There have always been references to the famed Puget Sound Mosquito Fleet that I’ve run across while researching Washington State history. The entrepreneurial spirit that gave birth to the fleet in the 1850s is part of what makes Washington such a fascinating place. From the 1850s through the 1920s, it was said there were so many steam ships racing around the Sound that it looked like a swarm of mosquitos.

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Two new ferries need two new names

By Washington, Our Home|August 6, 2012|Puget Sound, Western Washington|0 comments

Today I saw a request for name suggestions for Washington State’s newest additions to the ferry fleet. I’ve got a dozen or so ideas that I’ll be submitting, and you can too by following the directions outlined in the news release below. Now before you start submitting things like S.S. Minnow, Ship of Fools or Taxpayer’s Folly, keep in mind that the Washington State Transportation Commission has certain requirements – such

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What’s in a name? As it turns out, a lot

By Washington, Our Home|April 10, 2012|Central Washington, History, Legislature, Puget Sound, Western Washington|3 comments

As I tweeted last week, the Washington State Department of Natural Resources’ Committee on Geographic Names is meeting to consider changing the names of a number of Washington State locations, the most prominent being Soap Lake in Grant County. Someone had the bright idea of renaming it “Lake Smokiam” despite the local community having spent th0usands of dollars marketing the lake’s alleged medicinal properties. Needless to say, Soap Lake residents

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Paving over history at old Fort Steilacoom

By Washington, Our Home|March 29, 2012|Puget Sound, Western Washington|0 comments

Earlier this week I became aware of a plan to pave over part of the parade grounds at old Fort Steilacoom in Lakewood. The property belongs to Western State Hospital – itself an icon of Washington State History – and the hospital is managed by the state Department of Social and Health Services. Through my work with 28th District State Senator Mike Carrell, R-Lakewood, who represents the district in which

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A parkful of Washington State history

By Washington, Our Home|March 18, 2012|Puget Sound, Western Washington|0 comments

Being cooped up in the house for days on end is enough to drive anyone mad, and throwing a four-year-old in the cage can sometimes seem just plain cruel. So needless to say, I had to get my poor wife and son out of the house before we all ended up in the newspaper the next day. Despite the intermittent weather on Saturday, we decided to visit Tumwater Historical Park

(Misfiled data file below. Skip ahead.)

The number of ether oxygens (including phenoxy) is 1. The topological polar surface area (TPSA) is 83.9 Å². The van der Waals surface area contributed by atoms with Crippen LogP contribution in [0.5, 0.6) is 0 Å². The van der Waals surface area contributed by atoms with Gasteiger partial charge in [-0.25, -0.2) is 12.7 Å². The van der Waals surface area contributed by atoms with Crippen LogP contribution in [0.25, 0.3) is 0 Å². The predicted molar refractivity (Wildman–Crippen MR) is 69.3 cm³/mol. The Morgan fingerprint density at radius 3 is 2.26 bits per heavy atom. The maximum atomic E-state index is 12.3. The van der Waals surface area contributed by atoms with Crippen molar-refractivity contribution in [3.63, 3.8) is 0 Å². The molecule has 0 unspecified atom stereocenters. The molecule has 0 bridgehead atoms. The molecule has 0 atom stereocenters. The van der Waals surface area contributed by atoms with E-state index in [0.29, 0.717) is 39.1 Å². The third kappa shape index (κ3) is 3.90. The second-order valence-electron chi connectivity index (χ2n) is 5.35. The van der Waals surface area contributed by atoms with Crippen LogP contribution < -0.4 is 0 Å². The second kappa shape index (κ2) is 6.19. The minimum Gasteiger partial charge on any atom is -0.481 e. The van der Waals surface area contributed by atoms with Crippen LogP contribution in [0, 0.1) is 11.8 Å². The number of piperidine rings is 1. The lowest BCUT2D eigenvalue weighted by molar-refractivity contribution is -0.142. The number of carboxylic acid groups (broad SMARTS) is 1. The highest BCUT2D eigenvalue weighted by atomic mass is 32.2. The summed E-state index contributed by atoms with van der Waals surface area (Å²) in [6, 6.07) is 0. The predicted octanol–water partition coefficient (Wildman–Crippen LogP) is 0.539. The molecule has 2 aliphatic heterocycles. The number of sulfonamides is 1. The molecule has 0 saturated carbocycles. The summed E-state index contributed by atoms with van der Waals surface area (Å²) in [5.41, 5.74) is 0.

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Some insight into the life of Thomas Frost

By Washington, Our Home|February 19, 2012|Ocean, Puget Sound, Western Washington|2 comments

Last week, I began planning the first full episode of the Washington, Our Home, video series and I decided the creation and exploration of the Willamette Meridian would be a good first start. To begin with, as I asked in a previous blog post, I had to learn why in the world someone in the mid-1800’s would decide that a straight line north and south from Portland, Oregon, was even necessary.

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Illahee State Park: Right in the backyard

By Washington, Our Home|November 5, 2011|Puget Sound, State Parks, Western Washington|0 comments

Last weekend, we took a trip into Kitsap County to see my Uncle Verne, who lives at the Department of Veterans Affairs veterans home in Retsil, outside Port Orchard. The facility was built in 1910 on a 31- acre bluff overlooking Puget Sound. According to the website, “Today the Veterans Home is a state-of-the-art, non-institutional facility providing a ‘Resident Centered Care’ concept that focuses resources around the individual resident. All primary services for a resident

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Tolmie State Park

By Washington, Our Home|February 20, 2010|Puget Sound, State Parks, Western Washington|0 comments

It was such a nice day, that Kelly and I took Parker to Tolmie State Park just north of Hawk’s Prairie today. Just as the sun was beginning to set, we hit the beach at low tide. The Olympic Mountains were glorious and there wasn’t a cloud in the sky. The beach was pretty busy with clam-diggers, explorers and pets running around. We made our way through the bevy of